Generation Z has arrived

The day of whinging millennials has come and gone.

Patrick West

Patrick West

Topics Politics

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For those of us who’ve long deplored the self-obsessed, self-pitying and entitled demeanour of today’s millennials, there comes good news. Their day has come – and gone. A new, brighter, more industrious breed of youngsters is upon us. ‘Who’s now arriving?’, asked Milan’s Corriere della Sera newspaper on Saturday. ‘Generation Z’, is the reply.

According to sociologists and those following market trends, Generation Z, those born between 1996 and 2010, are now beginning to fill the workplace and our universities. While millennials, that ‘Generation Whine’ born between 1980 and 1995, grew up amid the peace and prosperity of the Nineties, only to come of age in the unforgiving Noughties, Generation Z has known solely a post-9/11 world of terrorism and economic woe.

While the story of millennials is one of lost innocence and consequent ‘narcissism, delusion and obsessiveness’, writes the Italian journalist Costanza Rizzacasa d’Orsogna, ‘Generation Z has known nothing but the cruelty of existence’. These young people have consequently emerged ‘more composed, more pragmatic and less self-indulgent’. They are focused, prepared to toil and ready to save. While the slogan of millennials is ‘to share’, Generation Z’s watchwords are ‘to do’ and ‘to make’. As Laura Heller of Forbes magazine also writes of Generation Z: ‘They are more open-minded, practical and solution-oriented than their millennial elders.’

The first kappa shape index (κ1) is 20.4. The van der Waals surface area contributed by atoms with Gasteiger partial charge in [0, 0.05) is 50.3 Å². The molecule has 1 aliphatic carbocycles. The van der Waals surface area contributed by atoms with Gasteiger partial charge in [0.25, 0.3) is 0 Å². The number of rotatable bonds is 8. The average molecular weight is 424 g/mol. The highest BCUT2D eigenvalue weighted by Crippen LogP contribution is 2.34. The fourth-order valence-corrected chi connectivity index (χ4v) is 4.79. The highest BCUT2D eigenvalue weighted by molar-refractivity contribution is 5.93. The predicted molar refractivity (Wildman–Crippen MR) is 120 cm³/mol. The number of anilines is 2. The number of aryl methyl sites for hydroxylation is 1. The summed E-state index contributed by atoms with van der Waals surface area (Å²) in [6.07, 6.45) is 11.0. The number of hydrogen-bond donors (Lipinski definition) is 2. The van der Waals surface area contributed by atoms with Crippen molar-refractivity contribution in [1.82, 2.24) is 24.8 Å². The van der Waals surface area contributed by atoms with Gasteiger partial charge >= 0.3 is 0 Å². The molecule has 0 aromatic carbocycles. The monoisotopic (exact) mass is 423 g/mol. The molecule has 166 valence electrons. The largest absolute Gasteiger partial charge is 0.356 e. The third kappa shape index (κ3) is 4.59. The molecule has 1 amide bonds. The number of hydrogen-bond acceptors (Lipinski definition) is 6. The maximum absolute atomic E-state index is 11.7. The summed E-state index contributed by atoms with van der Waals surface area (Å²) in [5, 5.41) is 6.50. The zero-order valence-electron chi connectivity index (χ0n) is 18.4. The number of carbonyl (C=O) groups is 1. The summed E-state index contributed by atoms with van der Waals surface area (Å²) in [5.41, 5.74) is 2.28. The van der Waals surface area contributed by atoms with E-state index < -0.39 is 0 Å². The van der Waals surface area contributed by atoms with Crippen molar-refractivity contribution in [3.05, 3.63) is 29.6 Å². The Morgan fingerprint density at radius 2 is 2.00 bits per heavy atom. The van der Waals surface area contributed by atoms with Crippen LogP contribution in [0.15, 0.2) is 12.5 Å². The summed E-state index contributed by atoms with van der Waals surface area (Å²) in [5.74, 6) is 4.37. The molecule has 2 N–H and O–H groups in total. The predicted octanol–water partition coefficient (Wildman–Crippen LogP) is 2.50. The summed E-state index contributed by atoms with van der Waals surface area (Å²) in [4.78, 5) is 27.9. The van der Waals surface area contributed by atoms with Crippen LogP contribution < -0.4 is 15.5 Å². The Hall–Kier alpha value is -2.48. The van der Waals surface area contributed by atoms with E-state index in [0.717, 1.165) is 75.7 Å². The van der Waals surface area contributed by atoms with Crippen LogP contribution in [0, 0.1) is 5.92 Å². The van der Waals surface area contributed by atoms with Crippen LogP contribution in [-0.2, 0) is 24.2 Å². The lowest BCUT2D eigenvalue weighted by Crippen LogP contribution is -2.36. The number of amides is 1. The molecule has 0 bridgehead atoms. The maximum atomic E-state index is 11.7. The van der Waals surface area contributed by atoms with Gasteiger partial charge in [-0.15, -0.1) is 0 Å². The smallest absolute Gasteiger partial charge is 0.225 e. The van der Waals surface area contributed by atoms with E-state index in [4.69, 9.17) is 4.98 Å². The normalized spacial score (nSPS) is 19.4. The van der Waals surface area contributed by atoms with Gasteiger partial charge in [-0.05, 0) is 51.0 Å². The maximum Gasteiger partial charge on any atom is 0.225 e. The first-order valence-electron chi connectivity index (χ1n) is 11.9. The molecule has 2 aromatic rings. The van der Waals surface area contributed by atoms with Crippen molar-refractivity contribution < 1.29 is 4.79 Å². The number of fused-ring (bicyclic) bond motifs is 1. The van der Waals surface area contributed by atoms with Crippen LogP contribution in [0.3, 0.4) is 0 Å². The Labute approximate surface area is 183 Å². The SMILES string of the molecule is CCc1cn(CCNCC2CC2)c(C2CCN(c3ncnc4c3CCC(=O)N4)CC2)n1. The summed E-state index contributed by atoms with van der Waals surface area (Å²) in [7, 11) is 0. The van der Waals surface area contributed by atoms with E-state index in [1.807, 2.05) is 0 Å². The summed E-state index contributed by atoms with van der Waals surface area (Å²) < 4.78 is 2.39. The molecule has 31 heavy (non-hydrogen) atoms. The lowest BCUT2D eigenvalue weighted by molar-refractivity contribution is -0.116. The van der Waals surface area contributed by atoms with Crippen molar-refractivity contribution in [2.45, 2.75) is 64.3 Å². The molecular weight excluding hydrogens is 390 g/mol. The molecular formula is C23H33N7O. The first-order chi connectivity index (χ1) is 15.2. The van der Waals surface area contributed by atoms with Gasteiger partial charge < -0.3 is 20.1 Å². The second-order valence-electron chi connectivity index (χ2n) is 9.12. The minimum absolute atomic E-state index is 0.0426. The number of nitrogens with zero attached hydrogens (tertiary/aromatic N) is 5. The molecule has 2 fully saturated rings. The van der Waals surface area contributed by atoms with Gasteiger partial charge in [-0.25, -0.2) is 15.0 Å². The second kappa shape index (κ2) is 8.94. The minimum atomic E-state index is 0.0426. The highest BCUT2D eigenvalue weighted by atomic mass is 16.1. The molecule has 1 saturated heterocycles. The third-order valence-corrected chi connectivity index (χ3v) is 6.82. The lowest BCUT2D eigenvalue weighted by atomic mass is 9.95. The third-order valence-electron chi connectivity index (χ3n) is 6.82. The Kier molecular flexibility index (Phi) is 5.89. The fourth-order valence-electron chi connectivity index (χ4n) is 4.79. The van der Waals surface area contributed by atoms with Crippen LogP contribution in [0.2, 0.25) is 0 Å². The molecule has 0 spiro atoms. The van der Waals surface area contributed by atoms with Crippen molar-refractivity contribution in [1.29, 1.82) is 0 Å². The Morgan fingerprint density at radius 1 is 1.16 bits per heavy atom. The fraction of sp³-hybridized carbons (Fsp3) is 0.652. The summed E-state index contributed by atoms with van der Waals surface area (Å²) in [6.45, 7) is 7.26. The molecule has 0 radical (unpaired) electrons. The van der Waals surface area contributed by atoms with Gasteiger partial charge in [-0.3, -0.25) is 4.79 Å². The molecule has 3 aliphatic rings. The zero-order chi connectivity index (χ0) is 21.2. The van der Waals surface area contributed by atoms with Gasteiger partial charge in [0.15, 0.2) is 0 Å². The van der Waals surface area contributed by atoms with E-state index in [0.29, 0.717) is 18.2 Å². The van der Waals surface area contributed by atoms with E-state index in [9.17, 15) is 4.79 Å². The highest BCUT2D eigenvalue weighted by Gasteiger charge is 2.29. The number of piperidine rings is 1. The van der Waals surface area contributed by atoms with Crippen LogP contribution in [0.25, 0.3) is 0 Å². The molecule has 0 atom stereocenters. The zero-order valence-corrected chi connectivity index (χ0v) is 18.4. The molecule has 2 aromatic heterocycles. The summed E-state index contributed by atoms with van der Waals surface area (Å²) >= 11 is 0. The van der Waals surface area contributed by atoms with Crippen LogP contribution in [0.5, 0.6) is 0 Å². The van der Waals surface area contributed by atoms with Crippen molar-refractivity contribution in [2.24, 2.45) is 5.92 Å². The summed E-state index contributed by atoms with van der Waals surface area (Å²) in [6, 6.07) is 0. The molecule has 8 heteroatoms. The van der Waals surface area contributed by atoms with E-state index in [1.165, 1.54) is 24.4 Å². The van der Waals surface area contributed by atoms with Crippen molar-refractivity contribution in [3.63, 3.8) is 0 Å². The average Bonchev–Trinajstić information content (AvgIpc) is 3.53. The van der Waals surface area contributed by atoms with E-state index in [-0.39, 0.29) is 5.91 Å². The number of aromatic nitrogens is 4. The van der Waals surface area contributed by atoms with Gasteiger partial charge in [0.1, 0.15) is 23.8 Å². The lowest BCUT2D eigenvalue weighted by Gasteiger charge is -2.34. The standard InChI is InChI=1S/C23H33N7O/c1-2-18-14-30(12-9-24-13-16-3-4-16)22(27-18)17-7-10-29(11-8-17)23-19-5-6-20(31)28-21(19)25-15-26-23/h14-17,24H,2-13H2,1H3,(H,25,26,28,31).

Ancient wisdom has it that a tough childhood makes for a tougher adult, an adage that Generation Z’s mature attitude seems to support. When we constantly read fantastic, utopian prognostications about the dawn of the ‘sharing economy’, the ‘end of capitalism’ or ‘postcapitalism’ (in the Eighties it was ‘late capitalism’ that was ‘inexorably doomed’), it’s heartening that those now coming of age appreciate that ‘sharing’ alone will not do. Things don’t make themselves. Generation Z understands the meaning of making and doing.

Virtue signalling is not Doing Good

The year’s most voguish phrase in politics has been ‘virtue signalling’. This denotes the action of making an utterance in the public arena that serves principally to make the speaker appear benevolent, to prove that he or she holds the correct, fashionable, liberal, Guardian-approved opinions.

It’s a variation of ‘conspicuous compassion’, a term I tried and failed to popularise in my short 2004 book of the same name. ‘Conspicuous compassion’ pertains to hollow emoting to prove one’s virtuousness. It’s about saying the right thing, not doing the right thing.

Coined by James Bartholomew in the Spectator only in April, you can’t move for seeing virtue signalling on social media today. But like any meme that attains a foothold in the lexicon, virtue signalling has become prone to misinterpretation and misunderstanding. So let’s clear things up.

Someone recently posted on my Facebook feed that they’d just given a homeless man a cup of coffee. ‘I suppose that was merely a case of “virtue signalling”’, he remarked sarcastically. His inference was that folk now sneer at any ostensible altruistic gesture, dismissing all kindly conduct as merely posturing.